Greenhouse to showcase rare plants

Abelson is full of some of rarest, oldest, strangest plants for moms, students to enjoy this weekend



Maddy Lucas, junior and Abelson Greenhouse faculty member, explains some of the plants in the greenhouse. She described how, in the midst of busier Mom’s Weekend events, the greenhouse can serve as a more relaxed atmosphere.

CHLOE GRUNDMEIER, Evergreen reporter

Trying to make it to all the busy events over Mom’s Weekend can be overwhelming. The staff at the Abelson Greenhouse hope to help relieve students and their moms of some of this stress.

Junior Maddy Lucas has worked at the greenhouse for just under a year, and believes this open house can be a sanctuary for moms and Cougs looking to participate in a more relaxed activity.

“Mom’s weekend is super crowded, and there’s lots of mom drama,” Lucas said. “Coming up here, we do get a lot of foot traffic, but you’re not fighting crowds and trying to beat the masses.”

Chuck Cody, plant growth facilities manager for the School of Biological Sciences, runs the greenhouse and has since it opened in 1985. He began the Mom’s Weekend open house himself when he saw other activities in the open-house style.

Chuck Cody, plant growth facilities manager for the School of Biological Sciences, has been in charge of the greenhouse since it opened in 1985.

“This is a very cheery place where students can show their moms what they’re learning about in class,” Cody said. “Lots of moms are really interested in plants, and some years I’ve answered so many questions I’ve lost my voice.”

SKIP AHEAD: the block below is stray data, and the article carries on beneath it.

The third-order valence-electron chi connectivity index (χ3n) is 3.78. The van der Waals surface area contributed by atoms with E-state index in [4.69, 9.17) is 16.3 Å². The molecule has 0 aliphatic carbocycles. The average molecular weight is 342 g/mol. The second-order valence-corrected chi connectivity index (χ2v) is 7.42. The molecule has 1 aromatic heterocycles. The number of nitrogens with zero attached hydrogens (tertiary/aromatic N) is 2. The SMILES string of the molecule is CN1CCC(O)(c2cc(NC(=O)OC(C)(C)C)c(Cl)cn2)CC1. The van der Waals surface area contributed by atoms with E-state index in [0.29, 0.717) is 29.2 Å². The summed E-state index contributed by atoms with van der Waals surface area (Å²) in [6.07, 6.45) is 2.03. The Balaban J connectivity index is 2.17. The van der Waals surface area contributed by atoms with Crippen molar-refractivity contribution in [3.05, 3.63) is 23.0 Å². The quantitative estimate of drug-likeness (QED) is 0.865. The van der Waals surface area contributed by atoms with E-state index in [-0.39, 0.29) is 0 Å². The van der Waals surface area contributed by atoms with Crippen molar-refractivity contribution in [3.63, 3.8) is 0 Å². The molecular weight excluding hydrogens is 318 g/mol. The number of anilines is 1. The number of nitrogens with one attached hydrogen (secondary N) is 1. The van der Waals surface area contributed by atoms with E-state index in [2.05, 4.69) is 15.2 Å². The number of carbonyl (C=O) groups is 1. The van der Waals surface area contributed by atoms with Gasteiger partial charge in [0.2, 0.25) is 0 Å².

The greenhouse is the only botanical collection in this part of the state, and has an eclectic variety of plants that all have some kind of instructional use, Cody said. When people tour the greenhouse, however, they’re most interested in the weird, the rare and the old.

Both Cody and Lucas said many young children enjoy the Mimosa pudica, a sensitive plant with leaves that fold in on themselves when touched.

The rarest plant in the greenhouse grows in the coastal regions of Africa, and gets all its water from fog coming off the ocean. The Welwitschia mirabilis only grows two large leaves over its lifetime. These droop off to its sides and grow to be a few feet wide and several feet long.

Cody said in his 33 years giving tours around the greenhouse, only one tour member ever guessed the oldest plant correct. The Rhipsalis plant, a type of cactus that grows high in the trees of rain forests, is more than 40 years old.

The greenhouse will be open to the public from 2 – 5 p.m. today and from 10 a.m. to 1 p.m. on Saturday.

“This is a great place to take a breather between events,” Lucas said. ‘Take off your coat and pretend you’re somewhere tropical while looking at some really interesting stuff.”